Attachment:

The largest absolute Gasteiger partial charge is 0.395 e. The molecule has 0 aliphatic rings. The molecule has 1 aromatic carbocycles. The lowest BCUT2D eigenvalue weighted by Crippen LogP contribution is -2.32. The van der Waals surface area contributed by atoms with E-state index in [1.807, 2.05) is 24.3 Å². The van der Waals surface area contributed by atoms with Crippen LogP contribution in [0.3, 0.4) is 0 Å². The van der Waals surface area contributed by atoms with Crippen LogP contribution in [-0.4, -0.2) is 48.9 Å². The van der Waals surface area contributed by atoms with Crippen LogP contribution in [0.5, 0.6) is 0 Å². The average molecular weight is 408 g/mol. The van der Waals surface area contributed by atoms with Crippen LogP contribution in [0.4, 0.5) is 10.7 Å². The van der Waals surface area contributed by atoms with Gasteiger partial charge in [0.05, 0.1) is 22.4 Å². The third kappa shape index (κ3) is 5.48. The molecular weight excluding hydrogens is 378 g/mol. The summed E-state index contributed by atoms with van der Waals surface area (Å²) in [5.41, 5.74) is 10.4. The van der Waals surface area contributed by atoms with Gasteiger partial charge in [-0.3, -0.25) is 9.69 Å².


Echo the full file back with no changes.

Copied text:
The largest absolute Gasteiger partial charge is 0.395 e. The molecule has 0 aliphatic rings. The molecule has 1 aromatic carbocycles. The lowest BCUT2D eigenvalue weighted by Crippen LogP contribution is -2.32. The van der Waals surface area contributed by atoms with E-state index in [1.807, 2.05) is 24.3 Å². The van der Waals surface area contributed by atoms with Crippen LogP contribution in [0.3, 0.4) is 0 Å². The van der Waals surface area contributed by atoms with Crippen LogP contribution in [-0.4, -0.2) is 48.9 Å². The van der Waals surface area contributed by atoms with Crippen LogP contribution in [0.5, 0.6) is 0 Å². The average molecular weight is 408 g/mol. The van der Waals surface area contributed by atoms with Crippen LogP contribution in [0.4, 0.5) is 10.7 Å². The van der Waals surface area contributed by atoms with Gasteiger partial charge in [0.05, 0.1) is 22.4 Å². The third kappa shape index (κ3) is 5.48. The molecular weight excluding hydrogens is 378 g/mol. The summed E-state index contributed by atoms with van der Waals surface area (Å²) in [5.41, 5.74) is 10.4. The van der Waals surface area contributed by atoms with Gasteiger partial charge in [-0.3, -0.25) is 9.69 Å².